During the winter months, one hazard of caregiving in colder climates is the increased risk of falls leading to fractures, especially hip fractures. Older women who break a hip may be five times more likely to die within a year than their healthy-hipped peers, according to new research.
A study of nearly 10,000 women done by Kaiser Permanente found that for women ages 65-69, a hip fracture boosts the risk of dying within a year by five times. It doubles the risk of death for women ages 70-79. The question becomes: Why does this increased death risk exist?
Erin LeBlanc, MD, MPH, the lead author of the study offered some insight into why breaking a hip is so dangerous in a September, 2011 article from agingcare.com. According to her, the risk lies in the forced immobility caused by a fracture.
“Any time you’re immobile, you’re more at risk for infections, and blood clotting. Your nutrition is going to go down because you’re not feeling well, and that puts the body in a weaker spot to be able to fight infections or fight any sort of illness that might come on,” she says.
Dr. LeBlanc said she hopes that the study’s findings will encourage doctors and their elderly patients to be more proactive with regards to preventing hip fractures and, if that fails, improving post-fracture care.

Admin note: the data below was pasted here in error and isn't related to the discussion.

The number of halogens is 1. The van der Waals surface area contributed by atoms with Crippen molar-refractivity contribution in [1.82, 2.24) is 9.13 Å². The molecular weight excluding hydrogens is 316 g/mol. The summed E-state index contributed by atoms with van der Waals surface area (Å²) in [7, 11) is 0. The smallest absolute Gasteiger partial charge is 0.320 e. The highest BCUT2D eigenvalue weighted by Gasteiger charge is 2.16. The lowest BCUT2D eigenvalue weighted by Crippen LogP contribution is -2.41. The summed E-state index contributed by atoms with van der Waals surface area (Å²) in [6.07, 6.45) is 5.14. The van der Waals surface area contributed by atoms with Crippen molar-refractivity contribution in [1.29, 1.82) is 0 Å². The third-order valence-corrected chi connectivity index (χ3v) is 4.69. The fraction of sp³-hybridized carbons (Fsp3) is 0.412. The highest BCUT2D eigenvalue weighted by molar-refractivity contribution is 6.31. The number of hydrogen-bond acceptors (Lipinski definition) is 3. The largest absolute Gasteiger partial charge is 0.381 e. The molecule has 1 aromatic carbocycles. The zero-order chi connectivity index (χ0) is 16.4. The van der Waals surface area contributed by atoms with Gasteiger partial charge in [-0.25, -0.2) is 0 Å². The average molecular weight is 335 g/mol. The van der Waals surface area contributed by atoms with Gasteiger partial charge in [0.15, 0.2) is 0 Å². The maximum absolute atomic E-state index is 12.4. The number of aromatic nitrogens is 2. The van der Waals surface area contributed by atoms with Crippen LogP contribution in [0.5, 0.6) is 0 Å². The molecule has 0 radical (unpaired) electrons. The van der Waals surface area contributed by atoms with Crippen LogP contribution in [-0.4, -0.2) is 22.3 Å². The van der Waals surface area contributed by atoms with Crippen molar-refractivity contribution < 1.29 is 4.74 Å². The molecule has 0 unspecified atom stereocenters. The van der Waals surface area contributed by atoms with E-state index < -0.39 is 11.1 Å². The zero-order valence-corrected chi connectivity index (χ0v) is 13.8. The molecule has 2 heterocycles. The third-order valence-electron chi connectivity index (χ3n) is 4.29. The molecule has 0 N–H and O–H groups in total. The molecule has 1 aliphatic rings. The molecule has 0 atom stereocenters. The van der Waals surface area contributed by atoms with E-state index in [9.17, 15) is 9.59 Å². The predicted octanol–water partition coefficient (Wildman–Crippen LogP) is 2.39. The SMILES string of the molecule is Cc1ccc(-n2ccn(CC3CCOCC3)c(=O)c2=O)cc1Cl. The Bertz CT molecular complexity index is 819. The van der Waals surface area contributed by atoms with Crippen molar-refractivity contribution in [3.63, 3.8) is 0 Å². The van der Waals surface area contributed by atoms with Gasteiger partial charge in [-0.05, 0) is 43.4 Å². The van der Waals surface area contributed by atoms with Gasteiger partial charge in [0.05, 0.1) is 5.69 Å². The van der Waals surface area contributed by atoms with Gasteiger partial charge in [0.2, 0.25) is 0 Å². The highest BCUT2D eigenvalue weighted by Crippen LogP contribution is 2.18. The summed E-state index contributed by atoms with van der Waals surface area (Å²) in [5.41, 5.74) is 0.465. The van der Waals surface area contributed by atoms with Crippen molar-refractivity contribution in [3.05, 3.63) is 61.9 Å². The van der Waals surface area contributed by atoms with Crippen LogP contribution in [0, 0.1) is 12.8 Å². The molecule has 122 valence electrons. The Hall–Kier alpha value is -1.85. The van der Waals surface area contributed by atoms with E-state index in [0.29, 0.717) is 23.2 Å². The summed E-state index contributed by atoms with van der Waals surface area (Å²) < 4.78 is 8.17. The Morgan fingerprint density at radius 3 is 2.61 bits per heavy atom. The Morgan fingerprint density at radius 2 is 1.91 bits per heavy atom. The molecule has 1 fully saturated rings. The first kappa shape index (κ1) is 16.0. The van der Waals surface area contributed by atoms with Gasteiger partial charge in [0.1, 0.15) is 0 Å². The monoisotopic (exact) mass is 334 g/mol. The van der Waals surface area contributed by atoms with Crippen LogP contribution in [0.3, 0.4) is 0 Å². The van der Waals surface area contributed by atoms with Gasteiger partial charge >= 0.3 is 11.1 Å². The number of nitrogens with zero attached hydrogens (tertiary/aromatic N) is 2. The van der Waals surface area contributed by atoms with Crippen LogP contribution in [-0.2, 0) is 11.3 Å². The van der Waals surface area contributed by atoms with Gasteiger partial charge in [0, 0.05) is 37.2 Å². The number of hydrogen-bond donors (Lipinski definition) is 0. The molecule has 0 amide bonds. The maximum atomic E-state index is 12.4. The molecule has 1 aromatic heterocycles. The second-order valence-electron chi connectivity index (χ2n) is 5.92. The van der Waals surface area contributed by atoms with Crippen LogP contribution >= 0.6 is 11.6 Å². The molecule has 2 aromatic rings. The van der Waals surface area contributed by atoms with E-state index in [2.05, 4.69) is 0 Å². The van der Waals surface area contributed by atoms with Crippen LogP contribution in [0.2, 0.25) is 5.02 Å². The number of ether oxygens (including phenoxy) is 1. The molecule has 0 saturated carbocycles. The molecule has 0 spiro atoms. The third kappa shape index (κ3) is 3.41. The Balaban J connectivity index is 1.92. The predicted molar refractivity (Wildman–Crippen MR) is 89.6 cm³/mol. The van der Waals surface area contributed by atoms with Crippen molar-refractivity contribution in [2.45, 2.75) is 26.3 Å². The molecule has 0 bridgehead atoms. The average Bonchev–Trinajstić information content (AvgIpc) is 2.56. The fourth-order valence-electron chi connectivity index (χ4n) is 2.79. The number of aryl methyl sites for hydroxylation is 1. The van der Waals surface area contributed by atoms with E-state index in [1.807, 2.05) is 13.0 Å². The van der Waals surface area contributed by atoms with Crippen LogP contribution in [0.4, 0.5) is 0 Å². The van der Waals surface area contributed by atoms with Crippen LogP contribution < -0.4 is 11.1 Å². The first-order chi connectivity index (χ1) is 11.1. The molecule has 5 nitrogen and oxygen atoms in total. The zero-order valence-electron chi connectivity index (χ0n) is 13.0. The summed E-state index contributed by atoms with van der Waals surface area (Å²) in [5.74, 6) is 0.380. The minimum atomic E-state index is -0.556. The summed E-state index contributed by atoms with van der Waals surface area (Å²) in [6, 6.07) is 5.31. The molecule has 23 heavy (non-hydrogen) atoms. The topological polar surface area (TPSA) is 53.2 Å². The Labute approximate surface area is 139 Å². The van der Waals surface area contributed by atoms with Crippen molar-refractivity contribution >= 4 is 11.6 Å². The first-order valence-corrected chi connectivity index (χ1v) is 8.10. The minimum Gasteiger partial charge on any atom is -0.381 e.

There are plenty of places to get information about fall prevention. A good place to start is http://www.learnnottofall.com, a non-profit website. Other sources are the Home Safety Checklist of the non-profit organization, Rebuilding Together, in collaboration with the U.S. Administration on Aging (http://www.rebuildingtogether.org/section/init … /safehomes), and the Preventing Falls and Fractures list from the National Institute on Aging (http://www.nia.nih.gov/health/publication/falls-and-fractures).
Fall prevention looks at the lifestyle of the patient as well as the conditions of his or her home and surroundings. Things such as overall mobility, medications and eating habits can all contribute to falls. Even eye glass prescriptions can be at fault, so be sure to keep your loved one’s up to date.
Two chapters in my audio books, Blueprint for Elder Caregiving and Blueprint for Dementia Caregiving are dedicated to the causes and prevention of falls. Those audio books, or their data CD counterparts, are available at http://www.blueprintforcaregiving.com.
Finally, there are many websites which offer fall monitoring and prevention equipment. Go to your favorite search engine and type in “fall prevention” and you’ll have a long list to choose from.
Falls generally mean fractures in elderly people, so be pro-active in doing what you can to prevent your loved one from falling.
My husband has recently started imagining injuries that don’t exist. First he thought he needed both knees replaced. Now he believes he has fractured 2 ribs. As a consequence of these imagined injuries he no longer spends time with his friends. Has anyone else experience this kind of behavior?
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